“I got my first real six-string, bought it at the five-and-dime, played it till my fingers bled, was the summer of ’69.”

What would contemporary fiction, drama, music, and art be had the summer of 1969 never happened? Bryan Adams would never have written “Summer Of 69,” nor would Robert Downey Jr. have starred in the movie 1969, nor would playwright Damon Chua have written his recent dramatic fantasy 1969: A Fantastical Odyssey Through The American Mindscape. Summer of ’69 brought us the Stonewall Riots, the release of The Who’s Tommy and Midnight Cowboy, Ted Kennedy’s car crash at Chappaquiddick, the three-day event that was Woodstock, the beginning of the trial of the Chicago 8, and most memorably, the night Neil Armstrong first set foot on the moon.

For playwright Richard Martin Hirsch, Summer of ‘69 was the year he turned 19, the year his alma mater Palisades High School won the Los Angeles City High School Basketball Championship, and the year he and his two best friends from Pali High traveled across the country in a VW bus.

 Three years ago one of these friends died, a friend Hirsch had been long out of touch with, and one whose death set the Scenie-winning author of The Quality Of Life (and London’s Scars, The Monkey Jar, and The Concept Of Remainders) to thinking about the nature of friendship, and about how and why the best of friends can end up like ships who just happened to pass in the summer of ’69.

The result of all this is Hirsch’s latest drama, The Closeness Of The Horizon, one of his best works to date and one certain to send anyone of average L.A. theatergoing age on his or her own nostalgic journey back to that oh-so significant summer. (It certainly did this reviewer, who was born the same year as Hirsch.)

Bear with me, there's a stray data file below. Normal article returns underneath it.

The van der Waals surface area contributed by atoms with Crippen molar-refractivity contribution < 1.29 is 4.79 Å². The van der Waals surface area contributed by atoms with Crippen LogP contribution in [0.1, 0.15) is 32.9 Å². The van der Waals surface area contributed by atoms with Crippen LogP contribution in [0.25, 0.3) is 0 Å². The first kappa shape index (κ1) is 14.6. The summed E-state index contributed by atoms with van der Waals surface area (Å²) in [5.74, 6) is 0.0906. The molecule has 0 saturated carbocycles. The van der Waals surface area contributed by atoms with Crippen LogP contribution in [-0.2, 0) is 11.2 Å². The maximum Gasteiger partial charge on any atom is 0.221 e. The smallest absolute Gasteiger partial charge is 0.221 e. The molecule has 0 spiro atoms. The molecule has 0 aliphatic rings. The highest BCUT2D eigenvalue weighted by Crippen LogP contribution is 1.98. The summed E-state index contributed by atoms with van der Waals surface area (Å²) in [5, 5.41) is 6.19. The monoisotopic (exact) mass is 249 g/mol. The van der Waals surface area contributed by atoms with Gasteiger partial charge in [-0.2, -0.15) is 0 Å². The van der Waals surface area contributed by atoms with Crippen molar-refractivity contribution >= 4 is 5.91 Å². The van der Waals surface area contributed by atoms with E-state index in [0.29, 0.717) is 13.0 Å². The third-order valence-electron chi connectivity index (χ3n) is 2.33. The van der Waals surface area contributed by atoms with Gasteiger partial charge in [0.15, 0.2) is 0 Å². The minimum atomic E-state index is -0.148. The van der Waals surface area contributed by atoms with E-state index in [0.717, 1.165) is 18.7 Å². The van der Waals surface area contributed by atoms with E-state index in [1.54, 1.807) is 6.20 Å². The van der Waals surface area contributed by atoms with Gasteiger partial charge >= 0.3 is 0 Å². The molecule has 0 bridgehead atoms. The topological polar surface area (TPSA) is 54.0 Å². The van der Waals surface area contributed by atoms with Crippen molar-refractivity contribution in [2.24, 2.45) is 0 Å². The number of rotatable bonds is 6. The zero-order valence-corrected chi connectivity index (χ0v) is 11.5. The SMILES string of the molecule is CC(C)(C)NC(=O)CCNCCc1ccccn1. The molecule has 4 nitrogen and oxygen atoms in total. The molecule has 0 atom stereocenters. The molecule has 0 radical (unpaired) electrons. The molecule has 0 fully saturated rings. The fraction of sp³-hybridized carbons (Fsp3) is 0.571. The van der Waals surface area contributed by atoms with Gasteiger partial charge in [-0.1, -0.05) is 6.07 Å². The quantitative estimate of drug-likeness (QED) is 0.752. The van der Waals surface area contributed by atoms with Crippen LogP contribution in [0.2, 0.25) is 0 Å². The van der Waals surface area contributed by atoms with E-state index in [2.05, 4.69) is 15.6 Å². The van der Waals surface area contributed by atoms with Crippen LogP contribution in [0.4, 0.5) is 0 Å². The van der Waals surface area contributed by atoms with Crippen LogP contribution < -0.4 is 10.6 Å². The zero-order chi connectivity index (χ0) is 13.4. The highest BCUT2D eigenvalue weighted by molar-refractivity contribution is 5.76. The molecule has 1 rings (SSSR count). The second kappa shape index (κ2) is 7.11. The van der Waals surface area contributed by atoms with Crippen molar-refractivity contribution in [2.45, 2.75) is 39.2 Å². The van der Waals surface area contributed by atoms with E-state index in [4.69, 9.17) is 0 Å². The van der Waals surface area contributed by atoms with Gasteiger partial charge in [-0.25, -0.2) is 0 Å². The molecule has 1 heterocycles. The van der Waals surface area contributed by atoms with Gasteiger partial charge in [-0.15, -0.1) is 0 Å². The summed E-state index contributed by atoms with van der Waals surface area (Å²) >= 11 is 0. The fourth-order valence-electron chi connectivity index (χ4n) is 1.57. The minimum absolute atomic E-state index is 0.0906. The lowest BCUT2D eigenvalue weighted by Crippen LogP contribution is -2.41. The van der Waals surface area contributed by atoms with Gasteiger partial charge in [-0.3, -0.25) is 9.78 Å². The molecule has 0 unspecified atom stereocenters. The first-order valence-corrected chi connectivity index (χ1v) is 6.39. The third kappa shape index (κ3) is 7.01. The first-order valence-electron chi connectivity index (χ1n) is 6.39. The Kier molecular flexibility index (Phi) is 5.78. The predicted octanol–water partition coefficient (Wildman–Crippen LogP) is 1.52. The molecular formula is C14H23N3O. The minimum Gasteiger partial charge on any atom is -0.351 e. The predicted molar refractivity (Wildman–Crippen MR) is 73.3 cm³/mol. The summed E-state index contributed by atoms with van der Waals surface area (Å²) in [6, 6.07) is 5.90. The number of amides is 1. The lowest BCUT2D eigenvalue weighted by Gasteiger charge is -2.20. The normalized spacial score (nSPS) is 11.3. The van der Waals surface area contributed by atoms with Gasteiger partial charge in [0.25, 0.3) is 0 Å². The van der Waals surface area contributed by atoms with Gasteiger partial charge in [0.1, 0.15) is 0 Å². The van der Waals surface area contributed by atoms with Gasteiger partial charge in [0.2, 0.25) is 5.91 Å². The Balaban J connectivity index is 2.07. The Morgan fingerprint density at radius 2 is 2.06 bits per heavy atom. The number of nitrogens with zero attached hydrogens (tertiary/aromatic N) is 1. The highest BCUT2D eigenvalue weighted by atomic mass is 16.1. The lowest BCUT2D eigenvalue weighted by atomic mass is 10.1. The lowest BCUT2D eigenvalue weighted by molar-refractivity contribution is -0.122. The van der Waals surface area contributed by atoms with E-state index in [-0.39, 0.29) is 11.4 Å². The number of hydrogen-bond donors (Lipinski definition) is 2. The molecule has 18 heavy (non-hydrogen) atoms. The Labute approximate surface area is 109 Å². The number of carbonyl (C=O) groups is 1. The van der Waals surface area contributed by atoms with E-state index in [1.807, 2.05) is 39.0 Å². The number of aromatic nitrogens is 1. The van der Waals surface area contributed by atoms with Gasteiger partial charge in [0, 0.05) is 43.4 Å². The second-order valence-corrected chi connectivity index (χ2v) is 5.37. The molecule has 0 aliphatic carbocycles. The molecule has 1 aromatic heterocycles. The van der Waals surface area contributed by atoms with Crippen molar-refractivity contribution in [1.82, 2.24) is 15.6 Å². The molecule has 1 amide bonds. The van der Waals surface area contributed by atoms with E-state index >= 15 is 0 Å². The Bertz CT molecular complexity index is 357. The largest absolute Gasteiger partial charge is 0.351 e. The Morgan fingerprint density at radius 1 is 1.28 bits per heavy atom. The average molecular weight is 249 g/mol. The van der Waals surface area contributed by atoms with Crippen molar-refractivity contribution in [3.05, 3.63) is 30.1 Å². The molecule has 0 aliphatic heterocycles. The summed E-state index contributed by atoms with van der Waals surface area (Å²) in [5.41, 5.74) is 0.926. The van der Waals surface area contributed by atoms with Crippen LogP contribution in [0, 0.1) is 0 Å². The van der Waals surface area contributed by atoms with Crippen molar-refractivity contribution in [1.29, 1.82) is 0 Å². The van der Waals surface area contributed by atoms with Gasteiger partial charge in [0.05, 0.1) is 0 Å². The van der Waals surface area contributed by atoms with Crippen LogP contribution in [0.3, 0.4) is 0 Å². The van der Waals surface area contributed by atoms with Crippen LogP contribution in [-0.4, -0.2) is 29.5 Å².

Flashing back from its “present” in the year 1995 to that youthful summer twenty-six years earlier, The Closeness Of The Horizon focuses primarily on Hirsch stand-in Paul (Bruce Nozick), married for the past twenty or so years to Annie (Shauna Bloom), but still pining a bit for Nissa (Mandy June Turpin), with whom he once shared a single kiss that he still can’t unstick from his mind. Nissa was then the girlfriend of his buddy G (Daniel Kash), and has recently become his widow, G having succumbed to a brain tumor following years during which he and Paul had gotten rather inexplicably out of touch. Completing the trio of high school friends is Stein (David Starzyk), who parlayed his skills on the basketball court into a successful professional career.

 Flashing back and forth in time from that roadtrip summer to the weeks preceding and following G’s death, and featuring fantasy sequences in which several of the characters appear in Neil Armstrong astronaut garb to palaver with Paul, The Closeness Of The Horizon is part nostalgia, part soap opera, part mystery, and part commentary on life, elements which add up to an entertaining, thought-provoking evening of theater.